When news came that the South had been invaded, those men went forth
to fight for what they believed, and they made no requests for
monuments...But they died, and their virtues should be remembered. Sir, I
went with them. I too, wore the gray, the same color my master wore. We
stayed four long years, and if that war had of gone on till now I would
have been there yet....I want to honor those brave men who died for their

When my mother died I was a boy. Who, sir, then acted the part of a
mother to the orphan slave boy, but my 'old missus'? Were she living now,
or could speak to me from those high realms where are gathered the
Sainted dead, she would tell me to vote for this bill. And, Sir, I shall
vote for it. I want it known to all the world that my vote is given in
favor of the bill to erect a monument in honor of the Confederate Dead."

All that day in the Mississippi House of Representatives came to
their feet with a roar of applause. When the applause was over the bill
passed unanimously for the Confederate Monument.

"Constitutional Problems under Lincoln," James G. Randall, 1951, Urbana:
University of Illinois Press:

"Among the unconstitutional and dictatorial acts performed by Lincoln were
initiating and conducting a war by decree for months without the consent or
advice of Congress; declaring martial law; confiscating private property;
suspending habeas corpus; conscripting the railroads and censoring telegraph
lines; imprisoning as many as 30,000 Northern citizens without trial; 
a member of Congress, Clement L. Vallandigham of Ohio, after Vallandigham
- a fierce opponent of the Morrill tariff -- protested imposition of an 
income tax
at a Democratic Party meeting in Ohio; and shutting down hundreds of
Northern newspapers."

Richardson's "Defense of the South," p.20:

"Thomas Elkins, of Effingham County, Georgia, before 1860, offered to free
his slaves and send them back to Africa at his own expense and the slaves
begged to let them remain with him.

Practically every single slave ship was owned and operated by Northerners.

The Puritans of Massachusetts not only captured and sold their Pequot
Indian neighbors  into slavery in the West Indies, they
also carried on large trade in Negroes imported from Africa. Just to
give you an idea between 1755 and 1766, the importers landed on
Massachusetts shores no fewer than 23,000 African captives.

In 1787, Rhode Island held first place in the traffic. Later, New York
City forged to the front of the trade.   Philadelphia soon found the slave boom
business attractive. The traders could buy a slave in Africa for a few
gallons of rum and sell him in this country at fantastic profit.  So it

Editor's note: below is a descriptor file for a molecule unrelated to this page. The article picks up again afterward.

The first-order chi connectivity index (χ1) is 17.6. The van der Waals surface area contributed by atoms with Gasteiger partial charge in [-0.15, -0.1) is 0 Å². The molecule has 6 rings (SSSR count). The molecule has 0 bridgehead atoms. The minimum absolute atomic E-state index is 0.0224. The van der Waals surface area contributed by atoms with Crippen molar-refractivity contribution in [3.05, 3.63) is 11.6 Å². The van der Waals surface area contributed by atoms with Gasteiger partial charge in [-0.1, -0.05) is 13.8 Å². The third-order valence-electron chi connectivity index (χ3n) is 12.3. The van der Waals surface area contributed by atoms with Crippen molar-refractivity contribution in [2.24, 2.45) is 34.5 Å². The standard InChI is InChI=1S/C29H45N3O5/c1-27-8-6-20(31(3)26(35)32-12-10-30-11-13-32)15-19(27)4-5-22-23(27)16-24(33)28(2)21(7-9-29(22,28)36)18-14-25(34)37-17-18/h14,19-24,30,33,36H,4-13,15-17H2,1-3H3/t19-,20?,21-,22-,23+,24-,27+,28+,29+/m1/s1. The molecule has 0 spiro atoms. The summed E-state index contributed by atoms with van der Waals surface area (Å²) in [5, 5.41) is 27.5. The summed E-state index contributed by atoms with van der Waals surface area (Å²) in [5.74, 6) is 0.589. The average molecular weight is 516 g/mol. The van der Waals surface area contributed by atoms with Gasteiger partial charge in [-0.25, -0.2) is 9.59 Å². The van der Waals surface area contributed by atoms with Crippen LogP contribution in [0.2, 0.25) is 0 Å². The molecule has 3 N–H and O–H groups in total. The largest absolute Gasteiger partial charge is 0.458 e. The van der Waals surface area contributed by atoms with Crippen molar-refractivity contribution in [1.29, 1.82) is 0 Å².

is no mystery how they made fabulous fortunes.

Fortunately, some foreigners visited the South in those days to study
the situation. Buckingham, a distinguished Englishman wrote that the
slaves observed by him were as well off as were English servants in the
middle rank of life. He found them well feed, well dressed and well
cared for.

In 1856, Frederick L. Olmstead, a Northern student published his
"Journey in the Seaboard Slave States." Noting that the situation might

be different else where, he wrote of slave conditions in sections
visited by him. He learned that the slaves were probably fed better
than any comparable class in other countries. The labor required by
house servants was light and that of field hands no more than a laborer
in the North. Slave marriages were frequently made occasions, attended
by their owners and a lot were performed in the masters house by his

Colored Soldier/Slave impressment by Federal troops, From the Official Records

" A major of colored troops is here with his party capturing negroes, with or
without their consent....They are being conscripted."......Major Gen John A
Logan, 15th Corps, AOT, Feb 26, from Huntsville, AL, reporting to U.S, Grant
in Nashville.

" Officers in command of colored troops are in constant habit of pressing all
able-bodied slaves into the military service of the U.S."...Maj. Gen. Lovell
H. Rousseau, District of Nashville, on Jan 20th...reporting to Gen. G. H.

"….other Government places have suffered severely from having the able-bodied
hands forced at the point of the bayonet from the plantations for
conscription."…..G. W. Cozzens, Superintendent of Plantations, New Orleans, on
Sept. 26th 1863, to Benjamin F. Flanders, Treasury Dept, New Orleans.

"the oppression of these negro recruiting officers…..These cases of cruelty
are reported daily."…..BG Charles P. Stone, chief of staff to Gen N. P. Banks,